Empire State Building
NYC Weather Forecast
NYC History & Politics
New York City History
Tammany Hall and Politics
New York City Politicians
New York City Personalities
Culture of Gotham City
Culture of the city
City in popular culture
New York Harbor, a geographic term, refers collectively to the rivers, bays, and tidal estuaries near the mouth of the Hudson River in the vicinity of New York City. This is sometimes construed in the sense "the Ports of New York and New Jersey". More narrowly, the term occasionally refers only to "Upper New York Bay".
In the broad sense, the term includes the following bodies of water and their waterfronts: Upper New York Bay, Lower New York Bay, North River (i.e. the lowest part of the Hudson River), East River, Kill Van Kull, Newark Bay, Arthur Kill, The Narrows, Jamaica Bay, Raritan Bay, and Harlem River. This includes about 1200 square miles, with over a 1000 miles of shoreline. At peak it contained 650 miles of developed waterfront in 11 individual, active ports in Manhattan, Brooklyn, Queens, the Bronx, Staten Island, Perth Amboy, Elizabeth, Bayonne, Newark, Jersey City, Hoboken, and Weehawken. Although the U.S. Board of Geographic Names does not include the term, New York Harbor has important historical, governmental, commercial, and ecological usages.
Before the Erie Canal
The aboriginal population of the seventeenth century New York Harbor, the Lenape were linguistically tied to the Algonquians, and used the waterways for fishing and travel. They greeted the first recorded European in the Harbor, Giovanni da Verrazzano in 1524. In 1624 the first permanent European settlement was started in Manhattan, and eight years later in Brooklyn; soon these were connected by ferry operation. The colonial Dutch Governor Peter Stuyvesant ordered construction of the first wharf on the Manhattan bank of the lower East River sheltered from winds and ice, which was completed late in 1648 and called Schreyers Hook Dock (near what is now Pearl and Broad Streets). This prepared New York as a leading port for the British colonies and then within the newly independent United States. In 1686 the British colonial officials gave the municipality control over the waterfront.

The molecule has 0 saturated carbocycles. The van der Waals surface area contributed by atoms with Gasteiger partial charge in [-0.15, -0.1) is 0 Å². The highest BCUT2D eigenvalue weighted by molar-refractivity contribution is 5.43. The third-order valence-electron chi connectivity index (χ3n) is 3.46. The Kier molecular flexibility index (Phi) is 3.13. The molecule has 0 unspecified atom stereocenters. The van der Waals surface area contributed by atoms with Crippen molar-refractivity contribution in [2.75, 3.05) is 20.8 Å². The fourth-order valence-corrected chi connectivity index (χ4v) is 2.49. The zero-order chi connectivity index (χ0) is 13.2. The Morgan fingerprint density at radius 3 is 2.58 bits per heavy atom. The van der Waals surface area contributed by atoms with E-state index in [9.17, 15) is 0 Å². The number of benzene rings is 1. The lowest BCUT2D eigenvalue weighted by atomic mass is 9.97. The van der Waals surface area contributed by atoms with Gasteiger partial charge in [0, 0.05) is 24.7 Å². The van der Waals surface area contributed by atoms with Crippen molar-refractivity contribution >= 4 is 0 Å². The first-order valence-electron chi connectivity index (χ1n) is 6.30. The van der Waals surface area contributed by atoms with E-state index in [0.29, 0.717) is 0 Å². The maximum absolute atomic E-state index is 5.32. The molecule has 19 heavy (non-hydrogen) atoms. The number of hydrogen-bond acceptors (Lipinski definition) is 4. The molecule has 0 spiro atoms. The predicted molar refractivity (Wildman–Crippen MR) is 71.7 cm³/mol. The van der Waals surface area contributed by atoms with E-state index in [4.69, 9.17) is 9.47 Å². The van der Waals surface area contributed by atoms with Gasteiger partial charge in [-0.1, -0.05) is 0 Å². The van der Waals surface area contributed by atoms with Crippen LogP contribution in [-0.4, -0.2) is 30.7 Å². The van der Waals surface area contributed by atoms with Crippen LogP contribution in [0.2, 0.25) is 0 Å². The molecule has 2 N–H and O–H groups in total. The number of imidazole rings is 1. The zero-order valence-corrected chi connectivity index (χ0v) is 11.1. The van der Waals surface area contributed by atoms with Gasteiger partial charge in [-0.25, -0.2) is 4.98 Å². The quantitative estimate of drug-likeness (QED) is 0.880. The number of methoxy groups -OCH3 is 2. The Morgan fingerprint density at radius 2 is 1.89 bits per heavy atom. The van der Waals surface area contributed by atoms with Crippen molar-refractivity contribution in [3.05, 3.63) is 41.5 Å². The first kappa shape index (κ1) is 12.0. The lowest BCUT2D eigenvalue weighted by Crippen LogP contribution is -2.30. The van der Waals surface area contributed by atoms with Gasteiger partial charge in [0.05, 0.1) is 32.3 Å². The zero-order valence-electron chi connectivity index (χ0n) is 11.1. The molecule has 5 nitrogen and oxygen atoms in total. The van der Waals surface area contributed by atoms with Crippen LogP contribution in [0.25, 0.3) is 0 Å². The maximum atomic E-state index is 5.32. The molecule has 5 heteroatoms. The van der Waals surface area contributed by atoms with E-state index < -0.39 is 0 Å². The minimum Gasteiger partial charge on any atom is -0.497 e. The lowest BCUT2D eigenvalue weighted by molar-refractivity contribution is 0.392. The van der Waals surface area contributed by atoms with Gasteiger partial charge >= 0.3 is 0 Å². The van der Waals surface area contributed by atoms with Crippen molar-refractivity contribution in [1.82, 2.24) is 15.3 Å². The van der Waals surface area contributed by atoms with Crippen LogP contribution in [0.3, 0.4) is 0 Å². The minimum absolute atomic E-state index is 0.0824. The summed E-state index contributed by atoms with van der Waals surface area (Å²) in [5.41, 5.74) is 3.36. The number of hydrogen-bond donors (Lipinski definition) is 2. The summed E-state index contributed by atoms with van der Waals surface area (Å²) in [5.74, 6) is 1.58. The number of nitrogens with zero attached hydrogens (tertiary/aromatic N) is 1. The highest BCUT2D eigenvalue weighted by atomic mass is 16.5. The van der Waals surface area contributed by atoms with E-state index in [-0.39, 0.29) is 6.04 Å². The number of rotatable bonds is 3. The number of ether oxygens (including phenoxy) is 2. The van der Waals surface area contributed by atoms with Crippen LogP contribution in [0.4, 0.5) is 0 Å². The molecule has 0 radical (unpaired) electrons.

The Erie Canal and its consequences
In 1824 the first American drydock was completed on the East River. Because of its location and depth, the Port grew rapidly with the introduction of steamships; and then with the completion in 1825 of the Erie Canal New York became the most important transhipping port between the American interior and Europe as well as coastwise destinations. By about 1840, more passengers and a greater tonnage of cargo came through the port of New York than all other major harbors in the country combined and by 1900 it was one of the great international ports. The main immigrant port of entry at Ellis Island had 12 million arrivals from 1892 to 1954.
In 1870 the city established the Department of Docks to systematize waterfront development, with George B. McClellan as the first engineer in chief.
Before the major road improvements allowed efficient trucking, rail freight was ferried to Manhattan from New Jersey, meaning railroads had small fleets of towboats, barges, and 323 car floats, specially designed barges with rails so cars could be rolled on. New York subsidized this service which undercut rival ports.
World War II and later
After the United States entered World War II operation Drumbeat loosed the top U-Boat aces against the merchant fleet in U.S. territorial waters in January 1942, starting the Second happy time. The U-Boat captains were able to silhouette target ships against the glow of city lights, and attacked with relative impunity, in spite of U.S. Naval concentrations within the Harbor. Casualties included the tankers Coimbria off Sandy Hook and Norness off Long Island. New York Harbor, as the major convoy embarkation point for the U.S., was effectively a staging area in the Second Battle of the Atlantic, with the U.S. Merchant Marine losses of 1 of 26 was similar to those of the other U.S. forces.
The Harbor reached its peak activity in March 1943, during World War II, with 543 ships at anchor, awaiting assignment to convoy or berthing (with as many as 425 seagoing vessel already at one of the 750 piers or docks). 1100 warehouses with nearly 1.5 square miles of enclosed space served freight along with 575 tugboats and 39 active shipyards (perhaps most importantly New York Naval Shipyard founded 1801). With a staggering inventory of heavy equipment, this made New York Harbor the busiest in the world.
New York City Search